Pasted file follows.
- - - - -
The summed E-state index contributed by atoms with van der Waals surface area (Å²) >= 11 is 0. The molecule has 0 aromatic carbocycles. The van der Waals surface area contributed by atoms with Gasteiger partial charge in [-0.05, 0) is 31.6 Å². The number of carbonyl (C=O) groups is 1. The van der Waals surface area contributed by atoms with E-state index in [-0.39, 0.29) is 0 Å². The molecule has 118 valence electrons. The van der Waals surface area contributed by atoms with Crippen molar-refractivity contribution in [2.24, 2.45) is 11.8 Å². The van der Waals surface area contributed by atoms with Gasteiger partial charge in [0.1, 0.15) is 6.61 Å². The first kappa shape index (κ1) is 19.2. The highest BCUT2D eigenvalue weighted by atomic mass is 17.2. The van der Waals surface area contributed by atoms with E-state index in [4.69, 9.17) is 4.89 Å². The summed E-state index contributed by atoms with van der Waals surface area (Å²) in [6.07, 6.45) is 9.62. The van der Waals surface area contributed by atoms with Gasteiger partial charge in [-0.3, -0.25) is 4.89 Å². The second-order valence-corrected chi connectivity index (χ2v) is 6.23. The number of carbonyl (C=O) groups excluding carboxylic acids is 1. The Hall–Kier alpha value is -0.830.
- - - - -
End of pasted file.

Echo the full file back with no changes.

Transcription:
The summed E-state index contributed by atoms with van der Waals surface area (Å²) >= 11 is 0. The molecule has 0 aromatic carbocycles. The van der Waals surface area contributed by atoms with Gasteiger partial charge in [-0.05, 0) is 31.6 Å². The number of carbonyl (C=O) groups is 1. The van der Waals surface area contributed by atoms with E-state index in [-0.39, 0.29) is 0 Å². The molecule has 118 valence electrons. The van der Waals surface area contributed by atoms with Crippen molar-refractivity contribution in [2.24, 2.45) is 11.8 Å². The van der Waals surface area contributed by atoms with Gasteiger partial charge in [0.1, 0.15) is 6.61 Å². The first kappa shape index (κ1) is 19.2. The highest BCUT2D eigenvalue weighted by atomic mass is 17.2. The van der Waals surface area contributed by atoms with E-state index in [4.69, 9.17) is 4.89 Å². The summed E-state index contributed by atoms with van der Waals surface area (Å²) in [6.07, 6.45) is 9.62. The van der Waals surface area contributed by atoms with Gasteiger partial charge in [-0.3, -0.25) is 4.89 Å². The second-order valence-corrected chi connectivity index (χ2v) is 6.23. The number of carbonyl (C=O) groups excluding carboxylic acids is 1. The Hall–Kier alpha value is -0.830.